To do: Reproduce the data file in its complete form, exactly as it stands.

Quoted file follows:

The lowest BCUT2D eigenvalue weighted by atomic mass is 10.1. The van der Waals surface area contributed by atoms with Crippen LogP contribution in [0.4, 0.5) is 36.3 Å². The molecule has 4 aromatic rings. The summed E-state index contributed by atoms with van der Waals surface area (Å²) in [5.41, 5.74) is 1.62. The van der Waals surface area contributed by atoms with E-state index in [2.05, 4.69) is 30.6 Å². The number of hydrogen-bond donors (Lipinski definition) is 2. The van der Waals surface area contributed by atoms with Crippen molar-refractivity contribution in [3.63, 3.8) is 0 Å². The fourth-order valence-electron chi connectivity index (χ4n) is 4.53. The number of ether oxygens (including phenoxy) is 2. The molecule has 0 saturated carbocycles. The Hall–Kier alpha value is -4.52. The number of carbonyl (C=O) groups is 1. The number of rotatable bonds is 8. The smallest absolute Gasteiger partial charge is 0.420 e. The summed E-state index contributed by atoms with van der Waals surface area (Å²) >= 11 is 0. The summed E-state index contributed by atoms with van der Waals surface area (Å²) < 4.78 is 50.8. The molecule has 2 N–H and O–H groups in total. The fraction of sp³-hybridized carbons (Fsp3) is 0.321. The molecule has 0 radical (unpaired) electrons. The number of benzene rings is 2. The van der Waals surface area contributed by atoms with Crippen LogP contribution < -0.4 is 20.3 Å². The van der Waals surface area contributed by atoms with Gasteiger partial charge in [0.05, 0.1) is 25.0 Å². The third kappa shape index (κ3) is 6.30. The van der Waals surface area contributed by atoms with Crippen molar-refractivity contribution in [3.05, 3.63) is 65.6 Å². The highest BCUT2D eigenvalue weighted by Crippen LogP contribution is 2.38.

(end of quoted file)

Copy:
The lowest BCUT2D eigenvalue weighted by atomic mass is 10.1. The van der Waals surface area contributed by atoms with Crippen LogP contribution in [0.4, 0.5) is 36.3 Å². The molecule has 4 aromatic rings. The summed E-state index contributed by atoms with van der Waals surface area (Å²) in [5.41, 5.74) is 1.62. The van der Waals surface area contributed by atoms with E-state index in [2.05, 4.69) is 30.6 Å². The number of hydrogen-bond donors (Lipinski definition) is 2. The van der Waals surface area contributed by atoms with Crippen molar-refractivity contribution in [3.63, 3.8) is 0 Å². The fourth-order valence-electron chi connectivity index (χ4n) is 4.53. The number of ether oxygens (including phenoxy) is 2. The molecule has 0 saturated carbocycles. The Hall–Kier alpha value is -4.52. The number of carbonyl (C=O) groups is 1. The number of rotatable bonds is 8. The smallest absolute Gasteiger partial charge is 0.420 e. The summed E-state index contributed by atoms with van der Waals surface area (Å²) >= 11 is 0. The summed E-state index contributed by atoms with van der Waals surface area (Å²) < 4.78 is 50.8. The molecule has 2 N–H and O–H groups in total. The fraction of sp³-hybridized carbons (Fsp3) is 0.321. The molecule has 0 radical (unpaired) electrons. The number of benzene rings is 2. The van der Waals surface area contributed by atoms with Crippen LogP contribution < -0.4 is 20.3 Å². The van der Waals surface area contributed by atoms with Gasteiger partial charge in [0.05, 0.1) is 25.0 Å². The third kappa shape index (κ3) is 6.30. The van der Waals surface area contributed by atoms with Crippen molar-refractivity contribution in [3.05, 3.63) is 65.6 Å². The highest BCUT2D eigenvalue weighted by Crippen LogP contribution is 2.38.